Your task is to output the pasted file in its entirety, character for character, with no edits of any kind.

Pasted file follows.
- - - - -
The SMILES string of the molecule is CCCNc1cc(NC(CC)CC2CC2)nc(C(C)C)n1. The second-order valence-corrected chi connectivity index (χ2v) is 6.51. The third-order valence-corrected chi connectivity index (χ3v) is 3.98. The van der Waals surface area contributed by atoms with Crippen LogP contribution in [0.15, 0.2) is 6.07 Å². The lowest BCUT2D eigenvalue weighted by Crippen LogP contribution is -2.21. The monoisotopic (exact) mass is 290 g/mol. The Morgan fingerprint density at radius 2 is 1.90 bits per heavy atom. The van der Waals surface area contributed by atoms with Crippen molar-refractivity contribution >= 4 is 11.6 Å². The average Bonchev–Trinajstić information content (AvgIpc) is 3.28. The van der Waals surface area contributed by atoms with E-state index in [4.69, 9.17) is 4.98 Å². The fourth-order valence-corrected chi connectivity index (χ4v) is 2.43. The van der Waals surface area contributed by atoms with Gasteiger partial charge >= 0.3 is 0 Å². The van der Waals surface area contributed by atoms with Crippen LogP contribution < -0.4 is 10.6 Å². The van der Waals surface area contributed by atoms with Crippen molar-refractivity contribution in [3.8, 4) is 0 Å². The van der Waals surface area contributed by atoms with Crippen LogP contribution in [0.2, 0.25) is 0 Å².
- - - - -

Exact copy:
The SMILES string of the molecule is CCCNc1cc(NC(CC)CC2CC2)nc(C(C)C)n1. The second-order valence-corrected chi connectivity index (χ2v) is 6.51. The third-order valence-corrected chi connectivity index (χ3v) is 3.98. The van der Waals surface area contributed by atoms with Crippen LogP contribution in [0.15, 0.2) is 6.07 Å². The lowest BCUT2D eigenvalue weighted by Crippen LogP contribution is -2.21. The monoisotopic (exact) mass is 290 g/mol. The Morgan fingerprint density at radius 2 is 1.90 bits per heavy atom. The van der Waals surface area contributed by atoms with Crippen molar-refractivity contribution >= 4 is 11.6 Å². The average Bonchev–Trinajstić information content (AvgIpc) is 3.28. The van der Waals surface area contributed by atoms with E-state index in [4.69, 9.17) is 4.98 Å². The fourth-order valence-corrected chi connectivity index (χ4v) is 2.43. The van der Waals surface area contributed by atoms with Gasteiger partial charge >= 0.3 is 0 Å². The van der Waals surface area contributed by atoms with Crippen LogP contribution < -0.4 is 10.6 Å². The van der Waals surface area contributed by atoms with Crippen molar-refractivity contribution in [3.8, 4) is 0 Å². The van der Waals surface area contributed by atoms with Crippen LogP contribution in [0.2, 0.25) is 0 Å².